2013 02 01
How not to reform the Senate
When he first campaigned to be Canada’s Prime Minister, Stephen Harper pledged he would reform the Canadian Senate.
I will not name appointed people to the Senate. Anyone who sits in the Parliament of Canada must be elected by the people they represent.
-Stephen Harper, March 14, 2004
But seven years after taking power, the Conservatives’ Senate reform agenda remains stuck in neutral.
In fact, instead of reforming the Senate, Stephen Harper has stacked the place with failed candidates, party hacks, and party bagmen, just like the Prime Ministers before him. In fact, Mr. Harper has now appointed more Senators than even Brian Mulroney.
The current Senate only represents the interests of the Prime Minister, a fact we know Mr. Harper understands:
“But the real concern is, whether it's women or men or French or English or whatever, these people inevitably don't represent anybody but the prime minister who appoints them."
– Stephen Harper, Montreal Gazette March 23, 1995.
And Prime Minister Harper goes on appointing Senators. Even after gaining his Senate majority – the unaccountable appointments just keep on rolling in.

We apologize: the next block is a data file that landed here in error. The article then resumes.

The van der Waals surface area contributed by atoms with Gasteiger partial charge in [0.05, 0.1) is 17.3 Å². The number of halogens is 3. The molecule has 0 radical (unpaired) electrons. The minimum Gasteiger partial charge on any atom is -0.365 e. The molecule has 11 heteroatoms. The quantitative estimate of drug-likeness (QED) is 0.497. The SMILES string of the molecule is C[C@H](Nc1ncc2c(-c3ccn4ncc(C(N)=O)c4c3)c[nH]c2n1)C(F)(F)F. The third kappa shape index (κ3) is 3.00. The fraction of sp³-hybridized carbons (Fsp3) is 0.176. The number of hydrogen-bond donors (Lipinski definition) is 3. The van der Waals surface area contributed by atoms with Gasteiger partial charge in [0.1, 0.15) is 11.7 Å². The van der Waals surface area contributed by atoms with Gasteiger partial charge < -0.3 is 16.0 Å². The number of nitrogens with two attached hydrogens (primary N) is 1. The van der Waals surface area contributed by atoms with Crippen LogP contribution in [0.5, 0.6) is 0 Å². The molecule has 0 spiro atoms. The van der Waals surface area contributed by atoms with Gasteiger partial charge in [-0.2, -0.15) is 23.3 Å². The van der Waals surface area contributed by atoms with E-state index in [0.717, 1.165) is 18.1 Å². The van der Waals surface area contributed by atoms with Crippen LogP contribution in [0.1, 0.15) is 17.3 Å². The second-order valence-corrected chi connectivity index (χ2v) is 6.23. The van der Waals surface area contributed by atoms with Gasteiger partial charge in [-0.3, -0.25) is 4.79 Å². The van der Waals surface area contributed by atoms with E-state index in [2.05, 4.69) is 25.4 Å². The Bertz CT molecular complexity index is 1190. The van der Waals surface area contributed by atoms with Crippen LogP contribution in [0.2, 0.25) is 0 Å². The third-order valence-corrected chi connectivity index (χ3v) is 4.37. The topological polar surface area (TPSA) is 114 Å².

The Minister of State for Democratic Reform even had the gall to try and blame the opposition for his delays:
“The NDP and the Liberals are opposed to Senate reform measures. They only have themselves to blame for stalling Senate reform.”
– Tim Uppal, House of Commons, January 28, 2013
But the facts simply don’t match the Minister’s bizarre claim; their bill, introduced almost two years ago hasn’t been called for debate in a year.
Even Prime Minister Harper called the Senate a relic of the 19th century.
It’s time Conservatives listened to Canadians, listened to the NDP and adopted the prudent and responsible policy of Senate abolition.
Getting rid of this archaic institution would save tax payers $90 million a year.